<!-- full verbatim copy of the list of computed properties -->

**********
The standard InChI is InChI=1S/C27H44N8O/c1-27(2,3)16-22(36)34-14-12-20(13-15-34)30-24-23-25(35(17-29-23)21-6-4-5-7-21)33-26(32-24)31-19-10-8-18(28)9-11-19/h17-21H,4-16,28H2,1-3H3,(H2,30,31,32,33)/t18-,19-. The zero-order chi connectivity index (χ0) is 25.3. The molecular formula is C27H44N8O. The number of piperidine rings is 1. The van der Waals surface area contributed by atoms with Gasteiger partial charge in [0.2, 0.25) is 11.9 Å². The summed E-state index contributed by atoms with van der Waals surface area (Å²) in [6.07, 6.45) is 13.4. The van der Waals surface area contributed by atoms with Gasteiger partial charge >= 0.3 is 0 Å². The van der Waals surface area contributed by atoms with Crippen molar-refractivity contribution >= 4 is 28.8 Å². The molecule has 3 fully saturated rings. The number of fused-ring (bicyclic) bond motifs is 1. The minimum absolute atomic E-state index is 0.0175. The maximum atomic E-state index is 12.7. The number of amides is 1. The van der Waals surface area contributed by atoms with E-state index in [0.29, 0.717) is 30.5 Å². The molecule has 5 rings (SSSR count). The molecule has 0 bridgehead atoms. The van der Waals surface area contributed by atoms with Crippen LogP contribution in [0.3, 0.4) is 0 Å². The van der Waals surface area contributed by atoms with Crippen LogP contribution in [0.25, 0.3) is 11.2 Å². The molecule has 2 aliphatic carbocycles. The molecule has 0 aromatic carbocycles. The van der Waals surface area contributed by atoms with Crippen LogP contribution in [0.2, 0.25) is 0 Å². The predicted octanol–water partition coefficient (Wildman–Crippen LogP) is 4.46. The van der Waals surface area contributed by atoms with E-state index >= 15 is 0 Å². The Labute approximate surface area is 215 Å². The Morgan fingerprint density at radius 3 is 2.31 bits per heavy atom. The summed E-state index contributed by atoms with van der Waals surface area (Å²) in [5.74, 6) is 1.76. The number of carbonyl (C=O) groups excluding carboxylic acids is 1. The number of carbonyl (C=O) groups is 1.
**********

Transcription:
The standard InChI is InChI=1S/C27H44N8O/c1-27(2,3)16-22(36)34-14-12-20(13-15-34)30-24-23-25(35(17-29-23)21-6-4-5-7-21)33-26(32-24)31-19-10-8-18(28)9-11-19/h17-21H,4-16,28H2,1-3H3,(H2,30,31,32,33)/t18-,19-. The zero-order chi connectivity index (χ0) is 25.3. The molecular formula is C27H44N8O. The number of piperidine rings is 1. The van der Waals surface area contributed by atoms with Gasteiger partial charge in [0.2, 0.25) is 11.9 Å². The summed E-state index contributed by atoms with van der Waals surface area (Å²) in [6.07, 6.45) is 13.4. The van der Waals surface area contributed by atoms with Gasteiger partial charge >= 0.3 is 0 Å². The van der Waals surface area contributed by atoms with Crippen molar-refractivity contribution >= 4 is 28.8 Å². The molecule has 3 fully saturated rings. The number of fused-ring (bicyclic) bond motifs is 1. The minimum absolute atomic E-state index is 0.0175. The maximum atomic E-state index is 12.7. The number of amides is 1. The van der Waals surface area contributed by atoms with E-state index in [0.29, 0.717) is 30.5 Å². The molecule has 5 rings (SSSR count). The molecule has 0 bridgehead atoms. The van der Waals surface area contributed by atoms with Crippen LogP contribution in [0.3, 0.4) is 0 Å². The van der Waals surface area contributed by atoms with Crippen LogP contribution in [0.25, 0.3) is 11.2 Å². The molecule has 2 aliphatic carbocycles. The molecule has 0 aromatic carbocycles. The van der Waals surface area contributed by atoms with Crippen LogP contribution in [0.2, 0.25) is 0 Å². The predicted octanol–water partition coefficient (Wildman–Crippen LogP) is 4.46. The van der Waals surface area contributed by atoms with E-state index >= 15 is 0 Å². The Labute approximate surface area is 215 Å². The Morgan fingerprint density at radius 3 is 2.31 bits per heavy atom. The summed E-state index contributed by atoms with van der Waals surface area (Å²) in [5.74, 6) is 1.76. The number of carbonyl (C=O) groups excluding carboxylic acids is 1. The number of carbonyl (C=O) groups is 1.